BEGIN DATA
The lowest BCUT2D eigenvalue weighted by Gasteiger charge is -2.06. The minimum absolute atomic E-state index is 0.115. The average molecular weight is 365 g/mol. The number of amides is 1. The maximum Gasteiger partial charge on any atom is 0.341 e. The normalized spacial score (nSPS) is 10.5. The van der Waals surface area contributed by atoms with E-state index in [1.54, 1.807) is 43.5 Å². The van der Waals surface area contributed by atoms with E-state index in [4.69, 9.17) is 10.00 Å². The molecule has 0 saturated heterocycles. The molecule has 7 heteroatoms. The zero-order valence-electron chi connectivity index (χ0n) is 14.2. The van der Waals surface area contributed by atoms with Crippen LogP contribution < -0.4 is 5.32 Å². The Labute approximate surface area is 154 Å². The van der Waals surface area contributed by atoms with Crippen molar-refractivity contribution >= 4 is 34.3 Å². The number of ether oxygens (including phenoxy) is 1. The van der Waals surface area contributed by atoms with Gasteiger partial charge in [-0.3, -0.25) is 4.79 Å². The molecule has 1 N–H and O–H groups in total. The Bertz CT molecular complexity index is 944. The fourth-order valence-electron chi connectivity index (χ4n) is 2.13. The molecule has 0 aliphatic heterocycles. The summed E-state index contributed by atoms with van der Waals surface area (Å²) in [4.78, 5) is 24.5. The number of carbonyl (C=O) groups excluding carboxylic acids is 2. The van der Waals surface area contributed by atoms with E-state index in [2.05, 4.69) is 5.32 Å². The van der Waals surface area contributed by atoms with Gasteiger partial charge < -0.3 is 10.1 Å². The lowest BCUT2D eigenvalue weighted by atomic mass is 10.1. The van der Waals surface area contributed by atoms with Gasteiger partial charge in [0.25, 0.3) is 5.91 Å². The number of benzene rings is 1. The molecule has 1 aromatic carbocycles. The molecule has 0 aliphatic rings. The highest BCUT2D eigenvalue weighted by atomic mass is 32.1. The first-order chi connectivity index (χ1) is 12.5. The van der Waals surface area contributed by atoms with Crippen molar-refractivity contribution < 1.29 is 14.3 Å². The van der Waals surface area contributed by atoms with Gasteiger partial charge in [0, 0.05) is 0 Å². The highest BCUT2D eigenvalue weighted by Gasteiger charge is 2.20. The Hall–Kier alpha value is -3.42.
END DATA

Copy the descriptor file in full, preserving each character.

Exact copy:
The lowest BCUT2D eigenvalue weighted by Gasteiger charge is -2.06. The minimum absolute atomic E-state index is 0.115. The average molecular weight is 365 g/mol. The number of amides is 1. The maximum Gasteiger partial charge on any atom is 0.341 e. The normalized spacial score (nSPS) is 10.5. The van der Waals surface area contributed by atoms with E-state index in [1.54, 1.807) is 43.5 Å². The van der Waals surface area contributed by atoms with E-state index in [4.69, 9.17) is 10.00 Å². The molecule has 0 saturated heterocycles. The molecule has 7 heteroatoms. The zero-order valence-electron chi connectivity index (χ0n) is 14.2. The van der Waals surface area contributed by atoms with Crippen LogP contribution < -0.4 is 5.32 Å². The Labute approximate surface area is 154 Å². The van der Waals surface area contributed by atoms with Crippen molar-refractivity contribution >= 4 is 34.3 Å². The number of ether oxygens (including phenoxy) is 1. The van der Waals surface area contributed by atoms with Gasteiger partial charge in [-0.3, -0.25) is 4.79 Å². The molecule has 1 N–H and O–H groups in total. The Bertz CT molecular complexity index is 944. The fourth-order valence-electron chi connectivity index (χ4n) is 2.13. The molecule has 0 aliphatic heterocycles. The summed E-state index contributed by atoms with van der Waals surface area (Å²) in [4.78, 5) is 24.5. The number of carbonyl (C=O) groups excluding carboxylic acids is 2. The van der Waals surface area contributed by atoms with E-state index in [2.05, 4.69) is 5.32 Å². The van der Waals surface area contributed by atoms with Gasteiger partial charge < -0.3 is 10.1 Å². The lowest BCUT2D eigenvalue weighted by atomic mass is 10.1. The van der Waals surface area contributed by atoms with Gasteiger partial charge in [0.25, 0.3) is 5.91 Å². The number of benzene rings is 1. The molecule has 1 aromatic carbocycles. The molecule has 0 aliphatic rings. The highest BCUT2D eigenvalue weighted by atomic mass is 32.1. The first-order chi connectivity index (χ1) is 12.5. The van der Waals surface area contributed by atoms with Crippen molar-refractivity contribution < 1.29 is 14.3 Å². The van der Waals surface area contributed by atoms with Gasteiger partial charge in [0, 0.05) is 0 Å². The highest BCUT2D eigenvalue weighted by Gasteiger charge is 2.20. The Hall–Kier alpha value is -3.42.